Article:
EXAMPLE: Today is when many churches will celebrate Palm Sunday in recognizing when Jesus rode into Jerusalem and the crowds tossed their cloaks and palm branches on the ground to signify Jesus as the coming Messiah. Interestingly it was a time of the Passover celebrating when the Angel of Death passed over the Hebrew houses who had painted their doorposts and lintels with the blood of a sacrificed lamb.. What a great time to think about fasting to refocus oneself on Jesus! Perhaps you could do without certain things in your life that get in between you and your relationship with Jesus? Whatever you decide to do, be sure you are fasting for the right reasons!
Should believers fast in our day and age and if so what kind of fasting should we observe? These are great questions and deserve some consideration. However, if you decide to fast you not only should make sure you are doing it for the right reasons but Jesus also taught that we should…
II. Be sure we are fasting so that others do not notice! (Vv. 17-18)
But when you fast, put oil on your head and wash your face, so that it will not be obvious to men that you are fasting, but only to your Father, who is unseen; and your Father, who sees what is done in secret, will reward you.
1. Fasting is deciding to go without or restrict oneself of certain things such as food, electronics, or outside things that would distract us from trying to focus ourselves on what God desires. The observance of Lent for some denominations helps them to focus on the time leading up to the crucifixion of Jesus. Most evangelicals, like Baptists, do not observe Lent because of the connotation of the person trying to earn favor with God by depriving themselves of certain things. Lent begins on Ash Wednesday and ends before Easter. The purpose of Lent is to prepare the believer for Easter through prayer, doing penance, mortifying the flesh, repentance of sins, almsgiving, and denial of ego. This event is observed in the Anglican, Eastern Orthodox, Lutheran, Methodist, Moravian, Oriental Orthodox, Reformed, and Roman Catholic Churches. There is no sacrifice we can make that draws us any closer to God than Jesus! Can we fast or should we fast? Believers can fast but it isn’t something we do in order to gain spiritually. We can to focus ourselves on the Lord. If you are not already spending time daily with God, fasting may make you more irritable. And in fact when we decide to go without something in order to fast others should not be aware. Jesus remarked, “But when you fast, put oil on your head and wash your face, so that it will not be obvious to men that you are fasting, but only to your Father, who is unseen; and your Father, who sees what is done in secret, will reward you.” Fasting is to be between us and the Lord. I believe we would do well to fast not just food but perhaps television, electronics such as cell phones, video games, texting, and computers for a period of time in order to refocus ourselves on the Lord. We have far too many distractions in our day and age. There is some evidence that early Christians fasted on Wednesdays and Fridays as well as on other occasions, and this is still practiced in Eastern Orthodoxy today but there is no scriptural suggestion we should do so. Be sure you are fasting so that others do not notice!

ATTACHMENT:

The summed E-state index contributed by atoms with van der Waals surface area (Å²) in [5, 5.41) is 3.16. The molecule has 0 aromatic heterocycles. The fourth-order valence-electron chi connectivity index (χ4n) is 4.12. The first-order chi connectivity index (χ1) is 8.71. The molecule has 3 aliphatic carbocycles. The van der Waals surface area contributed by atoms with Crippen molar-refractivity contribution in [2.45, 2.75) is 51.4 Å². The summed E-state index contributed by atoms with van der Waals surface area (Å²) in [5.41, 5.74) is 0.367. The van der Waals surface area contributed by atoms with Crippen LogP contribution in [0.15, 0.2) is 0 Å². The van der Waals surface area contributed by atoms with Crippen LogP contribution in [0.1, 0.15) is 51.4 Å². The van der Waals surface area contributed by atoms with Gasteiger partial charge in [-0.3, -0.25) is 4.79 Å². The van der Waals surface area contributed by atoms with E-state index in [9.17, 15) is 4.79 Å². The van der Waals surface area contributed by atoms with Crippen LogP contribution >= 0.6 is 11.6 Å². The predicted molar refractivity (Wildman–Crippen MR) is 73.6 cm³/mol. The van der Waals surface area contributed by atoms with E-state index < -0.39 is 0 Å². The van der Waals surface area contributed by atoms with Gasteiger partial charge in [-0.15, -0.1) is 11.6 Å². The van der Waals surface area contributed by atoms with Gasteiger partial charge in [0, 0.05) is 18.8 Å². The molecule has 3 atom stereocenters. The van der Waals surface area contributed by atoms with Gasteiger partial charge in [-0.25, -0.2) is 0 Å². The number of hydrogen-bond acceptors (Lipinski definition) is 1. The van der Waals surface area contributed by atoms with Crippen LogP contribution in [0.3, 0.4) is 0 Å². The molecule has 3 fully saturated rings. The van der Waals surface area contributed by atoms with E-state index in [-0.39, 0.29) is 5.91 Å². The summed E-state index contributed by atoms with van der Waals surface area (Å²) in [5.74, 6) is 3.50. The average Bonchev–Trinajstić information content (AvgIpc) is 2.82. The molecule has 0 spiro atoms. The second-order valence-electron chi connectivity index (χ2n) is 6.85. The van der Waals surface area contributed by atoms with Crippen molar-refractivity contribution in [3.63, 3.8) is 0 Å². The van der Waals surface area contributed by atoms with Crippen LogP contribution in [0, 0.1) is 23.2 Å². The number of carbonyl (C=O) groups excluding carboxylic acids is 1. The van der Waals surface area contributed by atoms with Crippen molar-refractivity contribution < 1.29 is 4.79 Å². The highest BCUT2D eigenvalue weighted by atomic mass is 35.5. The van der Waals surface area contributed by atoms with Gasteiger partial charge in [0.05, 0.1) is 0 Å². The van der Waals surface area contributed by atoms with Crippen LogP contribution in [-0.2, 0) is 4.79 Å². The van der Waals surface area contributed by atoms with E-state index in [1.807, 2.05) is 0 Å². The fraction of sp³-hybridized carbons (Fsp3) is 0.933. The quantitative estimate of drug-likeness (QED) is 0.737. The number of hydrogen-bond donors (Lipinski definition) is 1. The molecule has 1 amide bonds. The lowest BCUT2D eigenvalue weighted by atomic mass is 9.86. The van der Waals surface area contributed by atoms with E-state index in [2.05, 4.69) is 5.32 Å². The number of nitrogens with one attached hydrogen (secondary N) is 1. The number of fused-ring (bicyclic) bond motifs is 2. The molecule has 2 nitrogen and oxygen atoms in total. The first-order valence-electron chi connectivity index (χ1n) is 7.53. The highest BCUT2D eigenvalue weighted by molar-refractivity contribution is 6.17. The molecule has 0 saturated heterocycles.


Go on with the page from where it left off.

EXAMPLE: A Summer Missionary we had years ago loved to read. So much so she often excluded family and friends in order to immerse herself in her books. She made the conscious decision to not read and instead spend that time in getting to know people around her better. She spent the next week having tea with friends, talking to her family, and introducing herself to new people. It was a life-changing “fast” for her! She ended up meeting her future husband and made closer ties to her family and friends. She decided not to let anyone know what she was doing but everyone who knew her saw the change and how it impacted her life! Jesus knew that fasting for the Hebrews had lost its true focus and so he related that should be sure they were fasting so that others do not notice!
Be sure you are fasting for the right reasons! Be sure you are fasting so that others do not notice!
This article is copyrighted © 2019 by Lee Hemen and is the sole property of Lee Hemen, and may not be used unless you quote the entire article and have my permission.